All requirements for the degree or other award must be offered during evening study.
All requirements for the degree or other award must be offered during weekend study.
All requirements for the degree or other award must be offered during a combination of evening and weekend study.
initial degree program
The first college degree program the institution is authorized by the Regents to offer.
institutional representative/designated person
The individual designated by the institution as the official liaison with the Office of College and University Evaluation of the State Education Department on all matters having to do with submission and approval of proposals for new programs, changes or discontinuances, as well as with institutional review and accreditation by the Board of Regents.
jointly-registered program, or program offered jointly
One program that is offered by two or more institutions.
new level of study
A degree level above the highest level the institution is currently authorized to offer (e.g. master’s degree for a baccalaureate-level institution).
other instructional site
Defined by Middle States Commission on Higher Education, an “other instructional site” is a location, other than a branch campus or additional location, at which the institution offers one or more courses for credit
Defined by the Rules and Regulations of the State of New York (8 CRR-NY 3.47 Requirements for earned degrees), post-baccalaureate degrees are either “academic degrees” (or “research degrees”) or “professional degrees.” The only degrees that are “academic” are the M.A., the M.S., the M.Phil. and the Ph.D. All other graduate degrees are “professional,” including the M.B.A., the M.Eng., the M.F.A., the J.D., the D.V.M., and so forth.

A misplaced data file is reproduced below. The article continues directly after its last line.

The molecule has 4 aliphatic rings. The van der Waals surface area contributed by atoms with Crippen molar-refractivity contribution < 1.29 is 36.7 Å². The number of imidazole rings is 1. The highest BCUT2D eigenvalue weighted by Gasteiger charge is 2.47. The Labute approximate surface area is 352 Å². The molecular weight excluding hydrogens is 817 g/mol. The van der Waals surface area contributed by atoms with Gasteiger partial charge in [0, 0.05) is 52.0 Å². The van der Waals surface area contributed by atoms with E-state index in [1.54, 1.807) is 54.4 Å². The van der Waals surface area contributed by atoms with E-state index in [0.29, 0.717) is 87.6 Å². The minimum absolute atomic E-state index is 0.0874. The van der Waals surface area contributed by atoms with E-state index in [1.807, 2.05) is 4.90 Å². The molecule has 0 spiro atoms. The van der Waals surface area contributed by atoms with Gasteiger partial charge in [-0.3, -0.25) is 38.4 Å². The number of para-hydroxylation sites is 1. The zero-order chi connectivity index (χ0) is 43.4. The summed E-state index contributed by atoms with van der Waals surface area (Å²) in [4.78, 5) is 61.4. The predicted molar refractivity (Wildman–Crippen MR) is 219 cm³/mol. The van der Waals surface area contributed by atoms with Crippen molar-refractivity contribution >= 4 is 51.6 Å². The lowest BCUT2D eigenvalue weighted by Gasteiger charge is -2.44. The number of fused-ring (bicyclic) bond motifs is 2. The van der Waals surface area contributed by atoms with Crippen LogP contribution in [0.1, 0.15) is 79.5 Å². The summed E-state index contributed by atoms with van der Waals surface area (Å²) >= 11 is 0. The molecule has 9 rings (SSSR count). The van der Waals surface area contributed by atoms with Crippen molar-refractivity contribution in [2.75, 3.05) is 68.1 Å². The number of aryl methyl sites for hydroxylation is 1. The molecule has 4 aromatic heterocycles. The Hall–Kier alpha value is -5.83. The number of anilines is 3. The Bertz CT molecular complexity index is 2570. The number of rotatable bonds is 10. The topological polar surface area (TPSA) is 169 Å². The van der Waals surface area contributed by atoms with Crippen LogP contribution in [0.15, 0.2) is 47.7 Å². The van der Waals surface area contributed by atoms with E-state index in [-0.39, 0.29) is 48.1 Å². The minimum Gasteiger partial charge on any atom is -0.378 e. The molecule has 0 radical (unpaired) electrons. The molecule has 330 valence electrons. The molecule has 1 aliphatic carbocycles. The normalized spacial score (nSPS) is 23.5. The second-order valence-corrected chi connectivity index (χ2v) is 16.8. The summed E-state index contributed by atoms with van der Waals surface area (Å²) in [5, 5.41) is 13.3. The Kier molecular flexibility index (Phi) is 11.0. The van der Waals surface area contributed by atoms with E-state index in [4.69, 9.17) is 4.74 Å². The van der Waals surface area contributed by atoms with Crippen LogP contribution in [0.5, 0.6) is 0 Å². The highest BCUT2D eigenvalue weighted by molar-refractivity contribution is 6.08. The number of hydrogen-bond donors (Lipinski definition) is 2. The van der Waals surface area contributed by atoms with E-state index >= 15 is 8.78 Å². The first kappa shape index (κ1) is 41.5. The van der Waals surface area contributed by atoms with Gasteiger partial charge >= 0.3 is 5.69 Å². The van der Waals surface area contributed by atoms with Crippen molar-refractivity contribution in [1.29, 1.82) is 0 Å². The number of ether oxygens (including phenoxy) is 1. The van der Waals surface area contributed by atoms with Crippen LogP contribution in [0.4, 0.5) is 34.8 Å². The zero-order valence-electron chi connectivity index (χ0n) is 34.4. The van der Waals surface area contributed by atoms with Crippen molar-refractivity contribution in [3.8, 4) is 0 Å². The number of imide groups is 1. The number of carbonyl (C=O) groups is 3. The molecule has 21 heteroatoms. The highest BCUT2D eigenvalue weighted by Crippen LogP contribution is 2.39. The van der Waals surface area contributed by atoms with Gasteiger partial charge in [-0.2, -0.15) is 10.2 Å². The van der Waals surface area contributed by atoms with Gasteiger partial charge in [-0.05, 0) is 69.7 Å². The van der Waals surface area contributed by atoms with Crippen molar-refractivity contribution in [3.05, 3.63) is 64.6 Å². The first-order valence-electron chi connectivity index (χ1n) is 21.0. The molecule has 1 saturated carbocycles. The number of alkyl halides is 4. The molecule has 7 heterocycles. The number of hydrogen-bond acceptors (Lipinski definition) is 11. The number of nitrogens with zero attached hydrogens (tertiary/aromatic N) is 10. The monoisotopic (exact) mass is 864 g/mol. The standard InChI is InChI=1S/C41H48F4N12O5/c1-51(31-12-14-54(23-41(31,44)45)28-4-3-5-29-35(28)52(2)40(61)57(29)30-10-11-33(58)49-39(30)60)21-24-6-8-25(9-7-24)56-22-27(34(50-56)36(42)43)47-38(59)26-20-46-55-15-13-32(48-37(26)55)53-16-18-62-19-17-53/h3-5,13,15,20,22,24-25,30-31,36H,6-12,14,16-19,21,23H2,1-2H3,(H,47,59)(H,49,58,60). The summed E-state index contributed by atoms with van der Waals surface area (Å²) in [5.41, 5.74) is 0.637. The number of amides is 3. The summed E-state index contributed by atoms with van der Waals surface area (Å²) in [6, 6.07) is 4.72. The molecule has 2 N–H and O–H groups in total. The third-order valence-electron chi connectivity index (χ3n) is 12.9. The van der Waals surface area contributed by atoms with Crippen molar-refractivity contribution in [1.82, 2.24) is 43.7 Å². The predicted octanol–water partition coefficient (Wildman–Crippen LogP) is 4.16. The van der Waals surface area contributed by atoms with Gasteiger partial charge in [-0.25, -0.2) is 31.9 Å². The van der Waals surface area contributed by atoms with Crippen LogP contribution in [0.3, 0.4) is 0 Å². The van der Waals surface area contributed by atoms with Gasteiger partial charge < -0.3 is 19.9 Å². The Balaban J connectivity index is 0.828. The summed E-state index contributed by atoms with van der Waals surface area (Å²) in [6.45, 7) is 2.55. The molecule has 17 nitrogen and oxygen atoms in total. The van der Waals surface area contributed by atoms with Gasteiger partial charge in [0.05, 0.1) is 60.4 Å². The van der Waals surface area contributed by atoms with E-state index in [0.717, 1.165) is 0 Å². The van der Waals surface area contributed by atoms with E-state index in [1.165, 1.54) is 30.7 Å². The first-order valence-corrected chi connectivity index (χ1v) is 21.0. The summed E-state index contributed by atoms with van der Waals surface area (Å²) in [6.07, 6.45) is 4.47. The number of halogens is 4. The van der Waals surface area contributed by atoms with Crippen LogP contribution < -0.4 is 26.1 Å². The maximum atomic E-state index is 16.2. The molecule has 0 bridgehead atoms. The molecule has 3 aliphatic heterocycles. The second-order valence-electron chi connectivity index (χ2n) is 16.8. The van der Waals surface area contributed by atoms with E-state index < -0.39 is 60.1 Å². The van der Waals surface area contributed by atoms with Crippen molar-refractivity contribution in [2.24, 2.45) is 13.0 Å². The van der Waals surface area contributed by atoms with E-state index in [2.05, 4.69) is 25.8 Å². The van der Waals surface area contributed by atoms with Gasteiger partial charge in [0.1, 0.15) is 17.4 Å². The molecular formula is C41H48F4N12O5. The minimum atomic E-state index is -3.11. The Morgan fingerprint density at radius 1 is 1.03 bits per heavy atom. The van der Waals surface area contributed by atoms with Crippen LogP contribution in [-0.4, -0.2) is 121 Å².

The name of the degree or certificate program, usually indicating the subject field of the program or the major (e.g. Human Resource Management, Latin American Studies, Chemistry).
Degrees that are referred to as “research degrees” at Cornell include the following graduate-level degrees: M.A., M.S., and Ph.D. Occasionally the D.M.A. (Doctor of Musical Arts) and the M.F.A. (Master of Fine Arts) are also considered research degrees. See also: professional degree.
Approval of the State Education Department of a curriculum in an institution of higher education for general purposes, for admission to professional practice, or for acceptance toward a credential issued by the department or by the institution.
A credit, point, or other unit granted for the satisfactory completion of a course which requires at least 15 hours (of 50 minutes each) of instruction and at least 30 hours of supplementary assignments, except as otherwise provided pursuant to section 52.2(c)(4) of the Commissioner’s Regulations. This basic measure shall be adjusted proportionately to translate the value of other academic calendars and formats of study in relation to the credit granted for study during the two semesters that comprise an academic year.